Aspen FACE Policy and Agreement on Safety

The Northern Forest Ecosystem Experiment (NFEE) is funded by the US Forest Service. The Aspen FACE facility is primarily funded by the U.S. Department of Energy, Office of Biological and Environmental Research and the U.S. Forest Service Northern Global Change Program and Northern Research Station. The facility resides at the Harshaw research farm, which is the property of the U.S. Forest Service, Northern Research Station. It is the responsibility of the Department of Energy and the Forest Service to require strict adherence to Federal Occupational Safety and Health Administration (OSHA) regulations by all persons conducting work at the facility.

By entering the grounds of the Aspen FACE facility, all persons agree to follow safety regulations as described in the Aspen FACE Safety Manual, which meets or exceeds OSHA standards for safe work environments. In addition, personnel are required to sign the acknowledgement and agreement form located at the back of the Aspen FACE Safety Manual before site access will be issued.

We urge you to take these safety precautions seriously. Aside from the fact that they are the law, they will help to ensure that your research, as well as the research of many others, will continue efficiently and effectively. It is to everyone’s benefit to ensure that safety precautions are followed. One serious accident will impact everyone!

Further safety information is contained in the US Forest Service Job Hazard Analyses and the Aspen FACE Safety Manual.

Specific Safety Concerns

Exposure to elevated ozone

Six of the twelve rings at Aspen FACE regularly are fumigated with elevated concentrations of atmospheric ozone (O3). The target treatment concentration of O3 in those rings, designated as treatments x.3 and x.4, is usually less than 100 ppb at plot center. However, users should be aware that O3 concentrations near and around the vertical vent pipes may be extremely high. The OSHA standard for exposure to atmospheric O3 is a time-weighted average of 100 ppb over an 8 hour period (OSHA regulations 1910.134). Exposure beyond the standard requires the use of a suitable respirator.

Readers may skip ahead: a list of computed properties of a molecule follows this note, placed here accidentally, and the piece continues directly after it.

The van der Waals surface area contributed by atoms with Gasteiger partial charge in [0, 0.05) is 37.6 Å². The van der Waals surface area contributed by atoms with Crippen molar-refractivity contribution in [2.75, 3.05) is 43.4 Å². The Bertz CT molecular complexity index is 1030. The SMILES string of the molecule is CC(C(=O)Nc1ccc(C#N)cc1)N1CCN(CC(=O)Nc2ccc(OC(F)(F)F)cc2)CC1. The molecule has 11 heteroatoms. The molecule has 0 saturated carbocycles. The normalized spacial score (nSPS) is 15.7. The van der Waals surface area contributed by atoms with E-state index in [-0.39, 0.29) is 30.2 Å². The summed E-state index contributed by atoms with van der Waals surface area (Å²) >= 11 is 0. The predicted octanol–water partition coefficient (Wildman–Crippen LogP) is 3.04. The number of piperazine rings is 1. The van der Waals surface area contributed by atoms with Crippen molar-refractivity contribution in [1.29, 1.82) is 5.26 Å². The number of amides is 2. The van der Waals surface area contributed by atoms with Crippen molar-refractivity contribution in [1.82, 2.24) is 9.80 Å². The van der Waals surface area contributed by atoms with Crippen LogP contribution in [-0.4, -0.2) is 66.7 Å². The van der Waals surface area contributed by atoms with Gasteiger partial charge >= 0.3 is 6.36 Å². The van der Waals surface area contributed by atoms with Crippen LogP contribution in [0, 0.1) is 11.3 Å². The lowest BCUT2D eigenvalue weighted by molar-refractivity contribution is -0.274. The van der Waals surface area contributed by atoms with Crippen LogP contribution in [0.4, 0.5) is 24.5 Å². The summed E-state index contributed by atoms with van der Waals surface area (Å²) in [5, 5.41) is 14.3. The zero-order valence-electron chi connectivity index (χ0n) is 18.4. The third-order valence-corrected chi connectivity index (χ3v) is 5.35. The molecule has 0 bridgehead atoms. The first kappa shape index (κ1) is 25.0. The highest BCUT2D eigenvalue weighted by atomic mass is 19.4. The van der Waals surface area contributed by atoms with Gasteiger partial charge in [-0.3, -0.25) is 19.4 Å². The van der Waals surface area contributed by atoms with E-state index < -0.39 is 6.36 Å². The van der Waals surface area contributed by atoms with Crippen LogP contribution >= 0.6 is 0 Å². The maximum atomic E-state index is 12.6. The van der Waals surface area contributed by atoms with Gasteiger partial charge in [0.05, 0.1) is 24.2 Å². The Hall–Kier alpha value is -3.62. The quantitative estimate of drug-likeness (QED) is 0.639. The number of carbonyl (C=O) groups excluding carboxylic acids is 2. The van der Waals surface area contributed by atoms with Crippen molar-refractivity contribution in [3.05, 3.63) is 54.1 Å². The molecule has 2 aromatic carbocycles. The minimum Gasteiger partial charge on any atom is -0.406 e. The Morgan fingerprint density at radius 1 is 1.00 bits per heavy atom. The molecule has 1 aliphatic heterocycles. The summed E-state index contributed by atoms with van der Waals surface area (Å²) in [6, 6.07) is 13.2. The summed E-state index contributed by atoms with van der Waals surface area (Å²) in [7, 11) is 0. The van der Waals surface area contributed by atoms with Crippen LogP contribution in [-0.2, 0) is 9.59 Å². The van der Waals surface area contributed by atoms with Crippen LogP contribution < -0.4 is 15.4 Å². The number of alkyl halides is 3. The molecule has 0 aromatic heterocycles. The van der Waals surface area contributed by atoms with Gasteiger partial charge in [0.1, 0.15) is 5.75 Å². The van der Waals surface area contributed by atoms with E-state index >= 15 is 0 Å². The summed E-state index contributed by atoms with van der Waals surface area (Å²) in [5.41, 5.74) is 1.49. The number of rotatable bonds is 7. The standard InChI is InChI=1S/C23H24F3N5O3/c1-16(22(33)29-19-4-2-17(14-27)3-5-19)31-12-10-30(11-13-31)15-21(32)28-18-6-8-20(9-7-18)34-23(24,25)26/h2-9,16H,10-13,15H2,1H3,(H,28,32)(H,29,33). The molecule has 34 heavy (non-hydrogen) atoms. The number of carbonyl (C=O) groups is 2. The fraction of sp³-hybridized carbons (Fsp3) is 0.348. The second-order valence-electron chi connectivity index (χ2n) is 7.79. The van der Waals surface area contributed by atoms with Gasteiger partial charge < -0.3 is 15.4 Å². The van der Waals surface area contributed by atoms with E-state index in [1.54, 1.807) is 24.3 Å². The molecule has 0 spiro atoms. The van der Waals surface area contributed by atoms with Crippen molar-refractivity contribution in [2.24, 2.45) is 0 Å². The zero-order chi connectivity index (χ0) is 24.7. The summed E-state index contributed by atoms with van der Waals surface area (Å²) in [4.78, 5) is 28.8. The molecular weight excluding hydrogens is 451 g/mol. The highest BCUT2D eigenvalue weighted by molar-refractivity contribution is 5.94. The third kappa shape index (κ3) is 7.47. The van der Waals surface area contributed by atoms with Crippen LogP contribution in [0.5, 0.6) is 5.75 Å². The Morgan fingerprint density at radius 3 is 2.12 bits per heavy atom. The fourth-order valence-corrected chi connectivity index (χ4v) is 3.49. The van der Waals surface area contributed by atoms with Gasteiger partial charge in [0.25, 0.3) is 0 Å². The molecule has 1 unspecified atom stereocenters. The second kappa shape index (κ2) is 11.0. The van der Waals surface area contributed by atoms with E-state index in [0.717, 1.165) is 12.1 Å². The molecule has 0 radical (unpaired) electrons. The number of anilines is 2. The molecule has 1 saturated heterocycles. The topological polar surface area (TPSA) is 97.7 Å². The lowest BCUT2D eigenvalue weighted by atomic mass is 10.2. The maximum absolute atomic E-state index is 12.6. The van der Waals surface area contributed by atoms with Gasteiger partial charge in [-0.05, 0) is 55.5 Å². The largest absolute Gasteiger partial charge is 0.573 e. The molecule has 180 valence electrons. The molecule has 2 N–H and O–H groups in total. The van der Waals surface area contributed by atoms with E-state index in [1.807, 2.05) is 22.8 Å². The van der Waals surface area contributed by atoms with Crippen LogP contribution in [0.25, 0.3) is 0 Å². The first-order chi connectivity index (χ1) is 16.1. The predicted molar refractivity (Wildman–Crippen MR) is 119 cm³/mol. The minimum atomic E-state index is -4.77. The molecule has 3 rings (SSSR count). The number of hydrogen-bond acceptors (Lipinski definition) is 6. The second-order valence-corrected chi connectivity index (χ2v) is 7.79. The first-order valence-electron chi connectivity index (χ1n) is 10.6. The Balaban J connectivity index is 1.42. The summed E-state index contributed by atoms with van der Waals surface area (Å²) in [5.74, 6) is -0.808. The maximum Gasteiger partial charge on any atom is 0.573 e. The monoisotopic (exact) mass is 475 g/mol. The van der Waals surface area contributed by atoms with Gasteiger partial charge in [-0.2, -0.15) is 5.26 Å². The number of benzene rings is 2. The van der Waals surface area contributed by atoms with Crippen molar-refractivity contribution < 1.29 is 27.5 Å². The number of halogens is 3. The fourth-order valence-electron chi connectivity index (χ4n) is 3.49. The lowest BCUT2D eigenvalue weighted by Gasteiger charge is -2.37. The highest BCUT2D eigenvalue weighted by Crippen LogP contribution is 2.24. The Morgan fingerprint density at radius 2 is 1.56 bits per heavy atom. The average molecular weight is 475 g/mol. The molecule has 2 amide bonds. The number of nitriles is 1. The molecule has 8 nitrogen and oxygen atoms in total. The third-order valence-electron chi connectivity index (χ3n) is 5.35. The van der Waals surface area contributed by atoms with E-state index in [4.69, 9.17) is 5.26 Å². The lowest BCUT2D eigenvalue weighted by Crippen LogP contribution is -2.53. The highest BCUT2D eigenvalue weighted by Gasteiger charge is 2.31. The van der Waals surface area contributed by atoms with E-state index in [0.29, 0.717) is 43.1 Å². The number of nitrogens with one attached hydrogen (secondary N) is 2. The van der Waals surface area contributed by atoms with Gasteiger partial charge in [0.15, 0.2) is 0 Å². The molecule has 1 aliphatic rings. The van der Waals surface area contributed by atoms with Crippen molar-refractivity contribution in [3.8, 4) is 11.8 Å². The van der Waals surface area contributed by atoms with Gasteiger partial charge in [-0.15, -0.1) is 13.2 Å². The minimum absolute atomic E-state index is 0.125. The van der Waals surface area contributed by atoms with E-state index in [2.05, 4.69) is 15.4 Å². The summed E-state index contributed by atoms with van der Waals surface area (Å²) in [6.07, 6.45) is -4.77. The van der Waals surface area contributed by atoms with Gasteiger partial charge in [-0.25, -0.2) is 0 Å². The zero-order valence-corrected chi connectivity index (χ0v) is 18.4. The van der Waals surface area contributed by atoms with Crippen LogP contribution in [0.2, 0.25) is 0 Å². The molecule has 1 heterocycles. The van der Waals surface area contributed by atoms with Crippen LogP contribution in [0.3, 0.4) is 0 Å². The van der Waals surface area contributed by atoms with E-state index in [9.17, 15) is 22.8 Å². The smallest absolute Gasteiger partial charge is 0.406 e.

By definition, the fiber dust masks we have used in the past are considered respirators. Suitable respirators are available from the US Forest Service Laboratory in Rhinelander (contact Mark Kubiske). In order to use a respirator, a Respirator Medical Evaluation Questionnaire must be completed and evaluated by a health care professional. We recommend you contact the Occupational Medicine unit at your local hospital or clinic where staff are familiar with the OSHA forms and will know the correct diagnoses. It is recommended that users complete the medical clearance at their home locations – contact the occupational health staff at your local medical facilities. Following review of the questionnaire, the medical staff will either issue approval for using a respirator, or request a more thorough medical examination. Once medical approval is issued, a copy of the dated and signed approval letter (not the questionnaire that contains personal medical information) must be kept on file at the Forest Service lab in Rhinelander.

According to OSHA regulations, it is the employer’s responsibility to provide and pay for medical clearance.